“Carrick had a very prominent role in Sidney’s current recovery status,” Brisson, Crosby’s agent, told Maclean’s. “He progressed extremely well under Carrick.” Just 10 days after the press conference, Crosby joined his teammates on the ice for the first day of training camp. Three-and-a-half weeks after that, Crosby was cleared for contact—the final step before returning to play. Now, after nearly a year of nagging symptoms that have included fogginess, light-headedness and nausea so paralyzing Crosby couldn’t drive or watch TV, and after a slew of setbacks each time he pushed too hard while exercising or skating, the greatest hockey player of this generation is verging on a comeback—perhaps because of a relatively unknown therapy he received at a relatively unknown university from a relatively unknown man who isn’t even a medical doctor.

Come what may, Carrick has set out to do what no amount of time or rest or other expert has managed to accomplish so far: rebuild Sid’s brain.

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The Truth Behind Brain Injury

posted by SK Brain Injury    |   November 2, 2011 09:55

Brain injuries happen for many reason and affect everyone who has suffered one in different ways.

For Golden residents Garrett Appleton and Jennifer Maddock, injuries to their brains came at different points in their lives and have led to different challenges.

Appleton  is now a 23-year-old who works at Sobeys. When he was only four months old a type of bacterial meningitis changed what the idea of normal would be.

“When I grew up I felt (the way I was) was normal. What ‘normal people’ say is supposed to be normal, is not what normal is to me,” Appleton said.

One of the biggest issues for Appleton growing up was suffering very serious seizures.

“The difference for me was dropping down and having a seizure. That is the big difference. I do not have many seizures but when I do they are big,” Appleton said.

Maddock suffered her injury in a different way. She worked  at CIBC and is now on disability due to the effects of the meningitis which doctors have told her was a one in a million chance of contracting.

“To look at me I look fine. I look normal, but it is not the outside that is the problem. It is my brain which is different now,” Maddock said.

She developed a viral meningitis which caused encephalitis. This in turn caused her to have seizures. She explained that she has had some problems with her memory and that explaining things to people can cause her issues.

They both deal with questions in their everyday life because people do not completely understand the severity of the injury. The fact their injuries are hidden in their brains and they function fairly well in society causes some confusion for people who think they look fine on the outside.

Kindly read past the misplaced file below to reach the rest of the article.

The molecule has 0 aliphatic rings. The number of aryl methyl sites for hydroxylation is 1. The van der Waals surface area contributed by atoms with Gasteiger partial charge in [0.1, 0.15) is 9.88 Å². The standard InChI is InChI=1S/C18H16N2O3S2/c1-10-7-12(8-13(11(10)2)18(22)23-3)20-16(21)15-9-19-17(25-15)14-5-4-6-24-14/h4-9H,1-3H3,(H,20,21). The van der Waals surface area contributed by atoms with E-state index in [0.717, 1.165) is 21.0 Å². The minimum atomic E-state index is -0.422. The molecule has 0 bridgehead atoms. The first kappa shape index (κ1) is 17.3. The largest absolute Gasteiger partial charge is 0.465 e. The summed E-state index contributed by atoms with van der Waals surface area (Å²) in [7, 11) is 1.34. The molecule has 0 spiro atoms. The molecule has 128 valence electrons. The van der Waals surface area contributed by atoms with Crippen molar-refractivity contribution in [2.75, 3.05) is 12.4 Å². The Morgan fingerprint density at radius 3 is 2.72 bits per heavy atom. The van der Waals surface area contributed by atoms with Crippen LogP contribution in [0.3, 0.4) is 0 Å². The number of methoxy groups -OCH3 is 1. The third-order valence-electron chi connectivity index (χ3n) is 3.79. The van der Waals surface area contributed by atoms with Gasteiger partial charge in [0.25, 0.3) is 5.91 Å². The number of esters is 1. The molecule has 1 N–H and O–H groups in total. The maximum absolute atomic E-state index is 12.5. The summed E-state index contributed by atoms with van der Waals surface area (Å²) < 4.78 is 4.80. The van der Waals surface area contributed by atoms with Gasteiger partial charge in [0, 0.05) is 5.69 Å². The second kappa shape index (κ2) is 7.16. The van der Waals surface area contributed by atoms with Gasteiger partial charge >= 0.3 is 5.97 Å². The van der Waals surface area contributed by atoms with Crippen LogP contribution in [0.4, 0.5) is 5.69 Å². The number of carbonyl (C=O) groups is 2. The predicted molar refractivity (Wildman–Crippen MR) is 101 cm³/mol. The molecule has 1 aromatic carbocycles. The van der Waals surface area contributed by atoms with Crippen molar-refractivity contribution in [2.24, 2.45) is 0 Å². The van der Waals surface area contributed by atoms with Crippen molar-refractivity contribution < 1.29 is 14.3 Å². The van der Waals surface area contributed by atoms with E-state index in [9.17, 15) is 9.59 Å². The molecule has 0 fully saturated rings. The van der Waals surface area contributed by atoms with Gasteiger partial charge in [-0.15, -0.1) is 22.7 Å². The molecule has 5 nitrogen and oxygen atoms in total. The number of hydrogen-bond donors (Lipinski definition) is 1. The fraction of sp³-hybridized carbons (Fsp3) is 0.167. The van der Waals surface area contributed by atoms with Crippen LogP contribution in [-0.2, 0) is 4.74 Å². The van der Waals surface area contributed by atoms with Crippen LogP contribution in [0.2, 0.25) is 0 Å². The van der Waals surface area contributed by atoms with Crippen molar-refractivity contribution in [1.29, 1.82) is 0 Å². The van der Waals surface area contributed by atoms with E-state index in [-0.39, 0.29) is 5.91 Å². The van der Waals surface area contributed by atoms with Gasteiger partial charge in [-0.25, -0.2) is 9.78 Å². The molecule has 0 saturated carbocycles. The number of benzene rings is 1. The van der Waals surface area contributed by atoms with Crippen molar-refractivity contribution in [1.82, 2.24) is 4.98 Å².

“We are normal people but my brain does not work like it used to,” Maddock said.

Both Maddock and Appleton are members of the East Kootenay Brain Injury Association.

“For me it has been a place to go to help me. There are people out there in similar situations. They have been awesome in helping me with things such as paper work and things I would normally be able to do on my own. It frustrates me that I can’t anymore, but they help me deal with that. It is nice to know you have that support in your community and there are people who can share their situations,” Maddock said.

The East Kootenay Brain Injury Association is working hard to increase community education and awareness of Acquired Brain Injury(ABI). Throughout the year at various venues:  schools, service clubs, faith organizations, trade fairs, community organizations, public meetings, they speak and have displays.  They have been working with different groups in the region to provide programs that are effective in educating and making people aware of ABI.

The group promotes the use of helmets in sports all year long, not just summer.  Whether it be on a bicycle or a snow sport, the helmet is effective in the prevention of brain injury.

On the group’s website it states “It is important to recognize that brain injury also occurs through non-traumatic causes such as:  stroke, anoxia, substance abuse and heart attacks.  The effects are equally devastating for the individual and families.  If  you  have acquired a brain injury from a sporting activity, fall or any other cause,  know there is help and you do not have to do this alone.”

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Former Soccer Player, Taylor Twellman Retires due to Concussions

posted by SK Brain Injury    |   November 1, 2011 11:43

Taylor Twellman spoke at a conference focusing on brain trauma and concussions on Oct. 28. The former New England Revolution forward retired from MLS in 2010 because of concussions. At the conference, Twellman pointed out that education about this injury was still lacking and needed to improve. Although he left the impression that the Revolution ignored his problem, he explained this further on his official Twitter account.

Soccer
morguefile/karpati

Concussion Problems

Taylor Twellman suffered from multiple concussions during his MLS career. At the press conference for his retirement in 2010, he stated, "I hate the fact that my career has ended on a brain injury." However, he added that he viewed this as an opportunity to educate others about concussions and raise awareness.

Twellman's retirement has not stopped his complete participation in the sport. He is involved with a player program with youth camps, prep camps and recruiting programs. He has also created THINK TAYLOR to help athletes with brain injuries.

Response on Twitter

Twellman's comments at the Oct. 28 conference have drawn a strong response. He has been accused by fans of blaming the New England Revolution for ignoring his injury. Taylor Twellman has responded on his official Twitter account by stating that the team did not ignore his concussion. He also pointed out, "I am not in the business of finger pointing and never will be regarding my #concussion." He emphasized that the point of the Oct. 28 conference was education, and this was his only goal.

Concussions in the MLS

Players continue to struggle with concussions in the MLS. Jimmy Conrad was forced to retire from Chivas USA in 2011 because of a concussion. The Sounders FC goalie Terry Boss was put on the injury list as "disabled" in Oct. 2011 because of a large number of concussions. Chicago Fire captain Logan Pause suffered from a concussion in June 2011 and missed several games. Former Chicago Fire forward Calen Carr suffered from concussions for a long period of time with the team.

I think education about brain injuries is a necessity for both athletes and trainers. Unfortunately, symptoms are sometimes ignored, and athletes continue competing with the injuries. Taylor Twellman has decided to be an advocate for MLS players who suffer from brain trauma.